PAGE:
‘Nature […] seems increasingly better understood in fungal terms’, writes Macfarlane, ‘as an assemblage of entanglements of which we are messily part.’ Sheldrake echoes this in his metaphor of a maze used to describe the complex nature of the wood wide web: ‘We know the network is there,’ he says, ‘[b]ut it’s so effortful to track it. So we have to look for clues in the labyrinth – find clever means of following its paths.’ The physical difficulty of navigating the underworld finds its match in the barriers it throws up to our understanding.

So expansive are the ideas, landscapes and timescales treated in Underland that they easily lose their contours after the book is finished – indistinct in outlines but forceful in their emotional afterlife, like a heady dream vision from Dante. Perhaps this is an inevitable consequence of Macfarlane’s particularly wide-angled approach to such an expansive topic.

A few stand-alone images leave a deep impression, however: perhaps most of all, an image borrowed from the Saami myth which paints the earth’s surface as a mirror line separating the living from the dead, the two worlds forming a perfect symmetry. It evokes one of the book’s most effective descriptions of a very human-scale response to the idea of deep time.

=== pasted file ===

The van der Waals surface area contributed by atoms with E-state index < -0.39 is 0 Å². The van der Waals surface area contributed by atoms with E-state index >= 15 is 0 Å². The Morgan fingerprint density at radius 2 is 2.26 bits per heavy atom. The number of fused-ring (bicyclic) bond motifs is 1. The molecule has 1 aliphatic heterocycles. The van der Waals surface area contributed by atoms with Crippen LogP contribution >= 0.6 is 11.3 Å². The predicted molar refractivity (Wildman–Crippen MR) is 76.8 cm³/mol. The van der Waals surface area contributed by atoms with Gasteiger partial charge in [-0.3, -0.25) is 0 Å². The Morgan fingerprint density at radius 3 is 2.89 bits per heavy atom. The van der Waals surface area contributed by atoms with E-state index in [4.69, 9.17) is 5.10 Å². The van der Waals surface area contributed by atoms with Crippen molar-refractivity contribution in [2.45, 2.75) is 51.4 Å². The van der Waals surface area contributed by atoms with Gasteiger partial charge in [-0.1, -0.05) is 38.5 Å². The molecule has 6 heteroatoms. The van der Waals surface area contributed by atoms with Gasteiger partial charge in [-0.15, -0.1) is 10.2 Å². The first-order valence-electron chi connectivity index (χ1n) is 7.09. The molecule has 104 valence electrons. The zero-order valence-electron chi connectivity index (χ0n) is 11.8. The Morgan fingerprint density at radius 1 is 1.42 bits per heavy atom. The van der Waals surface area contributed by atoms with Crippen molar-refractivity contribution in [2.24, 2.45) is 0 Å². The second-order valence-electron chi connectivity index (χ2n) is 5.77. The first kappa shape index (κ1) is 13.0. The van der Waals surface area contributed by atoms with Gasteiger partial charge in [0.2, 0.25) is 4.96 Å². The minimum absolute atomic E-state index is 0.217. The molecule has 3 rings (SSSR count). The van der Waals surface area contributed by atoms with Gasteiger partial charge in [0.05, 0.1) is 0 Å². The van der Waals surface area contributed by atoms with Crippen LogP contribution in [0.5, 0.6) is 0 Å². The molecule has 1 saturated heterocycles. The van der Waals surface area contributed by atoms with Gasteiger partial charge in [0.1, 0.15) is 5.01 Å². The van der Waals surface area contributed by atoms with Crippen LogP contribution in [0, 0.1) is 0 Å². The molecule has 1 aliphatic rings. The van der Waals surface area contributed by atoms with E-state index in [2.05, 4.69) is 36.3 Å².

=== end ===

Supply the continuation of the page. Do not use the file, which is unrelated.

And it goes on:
The intimacy of that posture is moving to me – the dead and the living standing sole to sole. Seeing photographs of the early hand-marks left on the walls of Maltravieso, Lascaux or Sulawesi, I imagine laying my own palm precisely against the outline left by those unknown makers. I imagine, too, feeling a warm hand pressing through from the cold rock, meeting mine fingertip to fingertip in open-handed encounter across time.

Underland helps us envision that moment of connection, stretching forwards as well as backwards in time, of us as the ‘unknown makers’ imagined by our descendants, largely unaware of what it is we are leaving behind for the future to uncover or mitigate for. If not offering a practical solution to our state of crisis, Underland nevertheless invites us to take up the responsibility of being good ancestors, as the inheritors of our mistakes.

Words by Alice Troy-Donovan.

To buy
Underland by Robert Macfarlane, visit Penguin’s website.